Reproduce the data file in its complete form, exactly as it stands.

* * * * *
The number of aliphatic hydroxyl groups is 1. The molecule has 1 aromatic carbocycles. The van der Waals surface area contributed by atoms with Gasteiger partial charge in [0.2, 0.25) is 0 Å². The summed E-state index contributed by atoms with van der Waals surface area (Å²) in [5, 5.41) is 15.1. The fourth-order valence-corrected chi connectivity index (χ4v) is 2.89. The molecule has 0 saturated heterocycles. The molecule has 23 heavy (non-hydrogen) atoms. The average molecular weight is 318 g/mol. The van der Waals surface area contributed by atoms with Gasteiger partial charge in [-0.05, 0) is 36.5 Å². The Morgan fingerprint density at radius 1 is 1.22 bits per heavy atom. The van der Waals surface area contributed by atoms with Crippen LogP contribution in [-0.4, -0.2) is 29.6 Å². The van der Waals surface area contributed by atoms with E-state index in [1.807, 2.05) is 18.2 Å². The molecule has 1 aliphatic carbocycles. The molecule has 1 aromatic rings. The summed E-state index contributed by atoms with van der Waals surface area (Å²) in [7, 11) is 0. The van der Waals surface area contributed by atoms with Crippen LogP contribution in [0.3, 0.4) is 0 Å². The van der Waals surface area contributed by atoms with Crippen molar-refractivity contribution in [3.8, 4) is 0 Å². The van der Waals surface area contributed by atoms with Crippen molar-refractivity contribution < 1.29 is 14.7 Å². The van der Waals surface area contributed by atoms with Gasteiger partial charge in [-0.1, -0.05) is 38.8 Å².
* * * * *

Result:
The number of aliphatic hydroxyl groups is 1. The molecule has 1 aromatic carbocycles. The van der Waals surface area contributed by atoms with Gasteiger partial charge in [0.2, 0.25) is 0 Å². The summed E-state index contributed by atoms with van der Waals surface area (Å²) in [5, 5.41) is 15.1. The fourth-order valence-corrected chi connectivity index (χ4v) is 2.89. The molecule has 0 saturated heterocycles. The molecule has 23 heavy (non-hydrogen) atoms. The average molecular weight is 318 g/mol. The van der Waals surface area contributed by atoms with Gasteiger partial charge in [-0.05, 0) is 36.5 Å². The Morgan fingerprint density at radius 1 is 1.22 bits per heavy atom. The van der Waals surface area contributed by atoms with Crippen LogP contribution in [-0.4, -0.2) is 29.6 Å². The van der Waals surface area contributed by atoms with E-state index in [1.807, 2.05) is 18.2 Å². The molecule has 1 aliphatic carbocycles. The molecule has 1 aromatic rings. The summed E-state index contributed by atoms with van der Waals surface area (Å²) in [7, 11) is 0. The van der Waals surface area contributed by atoms with Crippen LogP contribution in [0.3, 0.4) is 0 Å². The van der Waals surface area contributed by atoms with Crippen molar-refractivity contribution in [3.8, 4) is 0 Å². The van der Waals surface area contributed by atoms with Crippen molar-refractivity contribution < 1.29 is 14.7 Å². The van der Waals surface area contributed by atoms with Gasteiger partial charge in [-0.1, -0.05) is 38.8 Å².